Kidney transplant from living donor

What is it?

Technical difficulty:
high
Average duration of the intervention:
about 3 hours
Average duration of hospitalization:
about 10 days

When is this procedure indicated?

Stage V acute renal failure (GFR less than 15 ml/min).

Recovery

Upon awakening the patient will have a central or peripheral venous catheter, necessary for the administration of intravenous therapy and for hydration by IV. A bladder catheter will be placed in the operating room and removed as soon as possible and, at surgical discretion, an abdominal drain, if indicated. You will remain connected to a cardiac monitor for a few days, which will assist the medical and nursing staff in monitoring your vital signs. Due to a delayed functional recovery of the transplanted kidney, some post-operative dialysis sessions may be necessary (20% of cases), but this does not compromise the final success of the transplant.  From the time of discharge, the patient will undergo outpatient follow-up. Successful recovery and maintenance of function of the transplanted organ depends on a careful balance of medications, including immunosuppressive drugs (to prevent rejection), antibiotics and other prophylactic treatments (to prevent infection), as well as anti-ulcer drugs or other medications that counteract the side effects associated with anti-rejection drugs.

Patients begin therapy during hospitalization and continue to take most of these medications after discharge and for the rest of their lives. Doses will be progressively reduced to adjust the dosage for each patient.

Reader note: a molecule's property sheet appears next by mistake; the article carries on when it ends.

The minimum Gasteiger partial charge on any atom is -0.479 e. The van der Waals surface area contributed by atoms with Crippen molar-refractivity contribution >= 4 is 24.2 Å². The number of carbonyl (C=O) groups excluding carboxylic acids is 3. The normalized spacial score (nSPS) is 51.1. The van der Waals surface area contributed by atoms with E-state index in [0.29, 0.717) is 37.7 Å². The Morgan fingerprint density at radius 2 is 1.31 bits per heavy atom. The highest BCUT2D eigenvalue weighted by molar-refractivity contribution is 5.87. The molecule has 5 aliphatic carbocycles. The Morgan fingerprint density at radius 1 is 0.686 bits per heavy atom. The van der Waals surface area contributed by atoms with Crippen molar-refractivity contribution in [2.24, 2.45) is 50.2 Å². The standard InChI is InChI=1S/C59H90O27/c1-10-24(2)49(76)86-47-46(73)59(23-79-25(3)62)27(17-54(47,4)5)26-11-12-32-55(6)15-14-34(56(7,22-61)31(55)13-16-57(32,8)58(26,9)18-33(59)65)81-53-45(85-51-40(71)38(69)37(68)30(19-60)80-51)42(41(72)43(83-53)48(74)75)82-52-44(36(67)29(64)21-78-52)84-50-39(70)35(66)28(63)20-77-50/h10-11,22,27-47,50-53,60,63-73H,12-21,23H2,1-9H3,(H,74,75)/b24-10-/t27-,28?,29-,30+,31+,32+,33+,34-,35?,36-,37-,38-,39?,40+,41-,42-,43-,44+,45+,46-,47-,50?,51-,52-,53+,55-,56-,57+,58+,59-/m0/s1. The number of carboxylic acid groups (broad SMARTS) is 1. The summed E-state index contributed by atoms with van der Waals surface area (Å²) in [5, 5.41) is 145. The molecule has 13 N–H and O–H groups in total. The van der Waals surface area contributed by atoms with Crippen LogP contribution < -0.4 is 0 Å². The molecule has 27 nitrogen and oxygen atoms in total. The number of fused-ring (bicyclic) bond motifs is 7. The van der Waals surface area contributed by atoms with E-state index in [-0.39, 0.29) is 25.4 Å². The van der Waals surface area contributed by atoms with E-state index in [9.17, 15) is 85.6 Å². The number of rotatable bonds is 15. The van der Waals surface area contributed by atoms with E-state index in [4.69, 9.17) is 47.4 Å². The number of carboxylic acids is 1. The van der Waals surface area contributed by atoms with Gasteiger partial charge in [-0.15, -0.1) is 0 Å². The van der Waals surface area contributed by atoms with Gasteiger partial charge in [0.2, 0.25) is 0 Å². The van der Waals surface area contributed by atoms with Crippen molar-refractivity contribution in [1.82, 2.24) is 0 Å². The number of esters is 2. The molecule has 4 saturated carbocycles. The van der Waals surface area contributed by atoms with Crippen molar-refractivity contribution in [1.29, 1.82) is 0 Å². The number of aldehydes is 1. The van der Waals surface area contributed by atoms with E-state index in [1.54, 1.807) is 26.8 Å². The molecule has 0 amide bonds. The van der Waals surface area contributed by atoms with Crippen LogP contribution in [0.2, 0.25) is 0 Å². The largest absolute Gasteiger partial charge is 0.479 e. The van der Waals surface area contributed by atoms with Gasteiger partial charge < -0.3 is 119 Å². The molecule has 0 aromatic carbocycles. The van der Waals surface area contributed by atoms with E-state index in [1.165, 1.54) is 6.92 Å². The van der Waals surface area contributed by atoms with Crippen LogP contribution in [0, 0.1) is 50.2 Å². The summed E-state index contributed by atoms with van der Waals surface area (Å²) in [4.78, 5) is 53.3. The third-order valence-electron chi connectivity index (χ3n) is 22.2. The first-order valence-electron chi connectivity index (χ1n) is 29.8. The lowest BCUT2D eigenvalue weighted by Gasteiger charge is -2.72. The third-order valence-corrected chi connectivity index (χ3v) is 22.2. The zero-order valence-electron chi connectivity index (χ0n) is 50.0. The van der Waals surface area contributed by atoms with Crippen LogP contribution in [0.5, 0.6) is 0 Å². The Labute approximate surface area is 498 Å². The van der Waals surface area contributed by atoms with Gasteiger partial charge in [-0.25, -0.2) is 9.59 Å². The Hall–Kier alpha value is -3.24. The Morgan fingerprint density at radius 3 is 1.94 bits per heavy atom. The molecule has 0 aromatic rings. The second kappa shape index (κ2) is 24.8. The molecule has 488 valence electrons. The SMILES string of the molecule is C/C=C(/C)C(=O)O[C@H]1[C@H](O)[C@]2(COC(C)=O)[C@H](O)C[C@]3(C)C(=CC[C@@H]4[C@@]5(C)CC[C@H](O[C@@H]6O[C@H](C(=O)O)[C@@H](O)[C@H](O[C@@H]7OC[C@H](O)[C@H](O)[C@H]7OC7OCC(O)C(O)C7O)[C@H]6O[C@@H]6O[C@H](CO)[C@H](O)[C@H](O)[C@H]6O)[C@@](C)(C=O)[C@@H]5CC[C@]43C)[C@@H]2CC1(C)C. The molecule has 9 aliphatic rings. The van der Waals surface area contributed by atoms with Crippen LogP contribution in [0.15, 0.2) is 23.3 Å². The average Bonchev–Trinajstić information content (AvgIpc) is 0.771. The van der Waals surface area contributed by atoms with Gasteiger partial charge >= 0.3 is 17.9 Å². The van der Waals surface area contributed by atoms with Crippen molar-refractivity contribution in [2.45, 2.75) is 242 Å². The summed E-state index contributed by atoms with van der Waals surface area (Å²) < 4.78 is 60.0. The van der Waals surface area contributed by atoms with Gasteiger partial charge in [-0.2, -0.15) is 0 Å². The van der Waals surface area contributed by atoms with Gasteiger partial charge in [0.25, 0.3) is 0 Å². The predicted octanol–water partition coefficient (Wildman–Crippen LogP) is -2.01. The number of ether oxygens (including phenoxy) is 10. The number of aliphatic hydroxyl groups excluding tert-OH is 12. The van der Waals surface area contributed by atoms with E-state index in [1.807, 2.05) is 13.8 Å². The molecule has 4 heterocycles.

Short-term complications

In the short term potential risks of surgery include surgical complications and infection. The main problems that can occur are: blood or urinary collections at the site of transplantation, stenosis, partial or total closure of the ureter, thrombosis of arterial or venous vessels, fistulas. Their onset is usually very early (1st week) and rarely late. Most of them do not jeopardize transplantation if recognized and treated promptly.

Long-term complications

The most common complications following kidney transplantation include: infections, rejection reactions, hemorrhage, thrombosis, delayed functional recovery, onset of diabetes, psychological changes, etc. The recipient's immune system tries to reject the new organ because it does not recognize it as its own. For this reason, transplanted patients begin immunosuppressive therapy from the day of surgery and continue to take it for the rest of their lives. Transplant patients should immediately notify physicians of the appearance of signs of rejection. If rejection is diagnosed and treated early, it is usually reversible. Chronic rejection, on the other hand, is more insidious and difficult to treat, appearing late in life. In addition, occasionally, a kidney transplant patient may develop diabetes after transplantation. This complication is related to the use of anti-rejection drugs, which are necessary after the implantation of the new organ, and is favored by the predisposition of the patient. This type of diabetes is usually, but not always, temporary and resolves when therapy is reduced. Some patients require the use of oral medications or insulin injections to correct the elevated blood sugar.

Are you interested in receiving the treatment?

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